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Taliban Claims Kabul Attacks As Lawmakers OK Foreign Troop Deals

  • RFE/RL

A British security official (right) escorts a survivor from the wreckage of a British Embassy vehicle after a suicide attack in Kabul on November 27.

A British security official (right) escorts a survivor from the wreckage of a British Embassy vehicle after a suicide attack in Kabul on November 27.

Afghanistan's capital was the target of two Taliban attacks on November 27 -- the same day legislators approved deals allowing thousands of foreign troops to remain in the country.

A suicide bomber attacked a British Embassy vehicle, killing six people, including one British citizen.

More than 30 people were injured in the attack, which took place in the eastern part of the city on the Kabul-Jalalabad highway.

The Taliban claimed responsibility for the attack, saying the suicide bomber "targeted foreign invading forces."

British Foreign Secretary Philip Hammond, speaking in Rome, said the attack was a reminder "of the risks that our personnel take every day in trying to help the Afghans to build a better future for their country."

Later on November 27, a second attack targeted Kabul's Wazir Akbar Khan diplomatic district, which contains foreign embassies and international agencies, as well as the homes of some senior government officials.

A Taliban spokesman and the police said the target was a guesthouse.

Security forces locked down the area, where gunfire and explosions were heard for at least 45 minutes as security forces fought to clear the guesthouse.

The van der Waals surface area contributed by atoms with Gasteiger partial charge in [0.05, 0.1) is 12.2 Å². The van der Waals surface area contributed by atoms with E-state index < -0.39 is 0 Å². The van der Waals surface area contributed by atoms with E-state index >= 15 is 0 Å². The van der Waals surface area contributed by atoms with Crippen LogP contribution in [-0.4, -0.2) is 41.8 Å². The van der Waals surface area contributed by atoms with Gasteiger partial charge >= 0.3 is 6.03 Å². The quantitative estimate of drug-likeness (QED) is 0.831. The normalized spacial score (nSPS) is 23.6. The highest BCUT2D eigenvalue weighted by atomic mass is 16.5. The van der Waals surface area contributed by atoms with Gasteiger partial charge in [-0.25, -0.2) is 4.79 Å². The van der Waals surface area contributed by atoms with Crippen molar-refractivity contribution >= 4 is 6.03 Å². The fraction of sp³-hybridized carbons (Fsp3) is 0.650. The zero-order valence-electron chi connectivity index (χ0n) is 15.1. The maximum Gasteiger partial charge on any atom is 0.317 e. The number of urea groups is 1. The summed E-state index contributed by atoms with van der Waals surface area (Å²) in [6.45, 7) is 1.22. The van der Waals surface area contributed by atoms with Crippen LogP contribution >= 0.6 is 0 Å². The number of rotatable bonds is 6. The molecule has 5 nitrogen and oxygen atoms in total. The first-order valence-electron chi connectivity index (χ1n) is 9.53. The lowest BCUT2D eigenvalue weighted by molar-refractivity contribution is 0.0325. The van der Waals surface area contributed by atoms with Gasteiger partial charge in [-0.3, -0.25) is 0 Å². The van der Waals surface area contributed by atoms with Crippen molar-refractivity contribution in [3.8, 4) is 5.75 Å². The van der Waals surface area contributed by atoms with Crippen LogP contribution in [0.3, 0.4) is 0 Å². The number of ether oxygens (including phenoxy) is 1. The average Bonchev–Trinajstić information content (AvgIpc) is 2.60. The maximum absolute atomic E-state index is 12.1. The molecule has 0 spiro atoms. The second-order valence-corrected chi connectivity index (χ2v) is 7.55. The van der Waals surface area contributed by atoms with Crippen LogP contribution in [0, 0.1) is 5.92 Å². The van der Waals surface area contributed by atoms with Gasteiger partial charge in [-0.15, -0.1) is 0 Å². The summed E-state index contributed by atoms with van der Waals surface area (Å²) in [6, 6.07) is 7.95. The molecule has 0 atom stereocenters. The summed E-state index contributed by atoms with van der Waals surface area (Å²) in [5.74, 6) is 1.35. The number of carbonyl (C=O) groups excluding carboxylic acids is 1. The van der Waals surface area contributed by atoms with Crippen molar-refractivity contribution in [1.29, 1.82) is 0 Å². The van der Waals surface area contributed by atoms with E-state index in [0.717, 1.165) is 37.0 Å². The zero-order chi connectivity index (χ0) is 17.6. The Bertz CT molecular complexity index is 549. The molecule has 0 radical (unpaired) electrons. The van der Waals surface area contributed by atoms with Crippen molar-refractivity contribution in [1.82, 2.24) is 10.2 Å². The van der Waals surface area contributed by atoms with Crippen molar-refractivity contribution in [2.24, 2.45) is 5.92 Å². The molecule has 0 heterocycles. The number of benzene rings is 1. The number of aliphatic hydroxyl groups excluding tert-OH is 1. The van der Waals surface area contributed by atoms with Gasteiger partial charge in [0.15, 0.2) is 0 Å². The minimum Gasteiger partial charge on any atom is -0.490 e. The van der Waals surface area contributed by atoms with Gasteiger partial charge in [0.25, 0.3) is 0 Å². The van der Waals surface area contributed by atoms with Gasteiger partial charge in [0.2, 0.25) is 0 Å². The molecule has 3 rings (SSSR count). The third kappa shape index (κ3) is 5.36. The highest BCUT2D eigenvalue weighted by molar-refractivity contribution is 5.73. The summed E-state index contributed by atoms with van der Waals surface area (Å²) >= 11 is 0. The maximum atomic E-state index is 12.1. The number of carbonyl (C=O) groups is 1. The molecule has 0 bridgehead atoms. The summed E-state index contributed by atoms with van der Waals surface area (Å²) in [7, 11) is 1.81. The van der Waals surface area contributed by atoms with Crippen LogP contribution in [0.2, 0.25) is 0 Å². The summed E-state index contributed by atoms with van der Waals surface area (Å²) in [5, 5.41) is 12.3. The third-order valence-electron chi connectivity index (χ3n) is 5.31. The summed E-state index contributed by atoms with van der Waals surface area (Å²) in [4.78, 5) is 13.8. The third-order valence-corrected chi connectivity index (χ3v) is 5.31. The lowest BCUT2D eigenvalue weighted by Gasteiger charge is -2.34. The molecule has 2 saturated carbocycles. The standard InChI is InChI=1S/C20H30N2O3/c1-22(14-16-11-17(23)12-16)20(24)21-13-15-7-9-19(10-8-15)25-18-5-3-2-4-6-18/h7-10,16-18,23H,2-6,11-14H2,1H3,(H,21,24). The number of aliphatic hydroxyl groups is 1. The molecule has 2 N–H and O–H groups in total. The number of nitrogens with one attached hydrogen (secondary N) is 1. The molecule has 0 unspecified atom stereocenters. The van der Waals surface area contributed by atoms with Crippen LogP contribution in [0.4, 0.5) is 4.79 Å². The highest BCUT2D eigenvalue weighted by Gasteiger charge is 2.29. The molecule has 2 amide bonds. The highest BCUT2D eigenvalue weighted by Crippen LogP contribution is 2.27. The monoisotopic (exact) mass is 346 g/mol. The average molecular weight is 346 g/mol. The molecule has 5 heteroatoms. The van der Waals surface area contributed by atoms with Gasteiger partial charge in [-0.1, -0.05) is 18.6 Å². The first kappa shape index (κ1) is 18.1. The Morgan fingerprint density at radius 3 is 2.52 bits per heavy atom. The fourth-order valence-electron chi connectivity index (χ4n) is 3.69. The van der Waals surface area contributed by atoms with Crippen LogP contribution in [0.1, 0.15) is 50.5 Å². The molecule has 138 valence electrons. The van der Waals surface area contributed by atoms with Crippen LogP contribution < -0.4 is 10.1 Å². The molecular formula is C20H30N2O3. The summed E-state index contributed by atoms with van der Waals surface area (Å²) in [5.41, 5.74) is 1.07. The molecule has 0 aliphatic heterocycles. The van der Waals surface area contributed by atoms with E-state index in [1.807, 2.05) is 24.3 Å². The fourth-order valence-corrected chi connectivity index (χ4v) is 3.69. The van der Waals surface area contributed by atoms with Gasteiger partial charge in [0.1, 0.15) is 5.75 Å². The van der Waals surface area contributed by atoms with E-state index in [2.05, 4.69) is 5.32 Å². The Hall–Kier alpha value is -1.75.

Police said two militants were killed by police inside the building.

The attacks came as Afghanistan's upper house of the parliament approved agreements allowing some 12,500 foreign troops to remain in Afghanistan beyond December 2014, when the bulk of the international NATO-led force is due to leave.

Kabul has come under attack almost daily as insurgents intensify their war on local security forces and U.S. and NATO troops.

A parliamentary media officer said only seven lawmakers -- out of 102 -- voted against the deals with the United States and separately with NATO.

The new Afghan government signed the Bilateral Security Agreement (BSA) with the United States, and a similar pact with the North Atlantic alliance on September 30, and it was approved by the lower house of the parliament on November 23.

Meanwhile, in the country's north, police said an operation was under way to free at least 15 government officials kidnapped in Konduz Province.

Local police said the Taliban was behind the kidnapping of the employees of the Sherkhan Bandar Border Customs Office who were abducted late on November 26.

Police suspect the driver of the vehicle carrying the officials had links with the Taliban. There was no immediate comment from the militant group.

With reporting by AP, Reuters, BBC, AFP, and dpa
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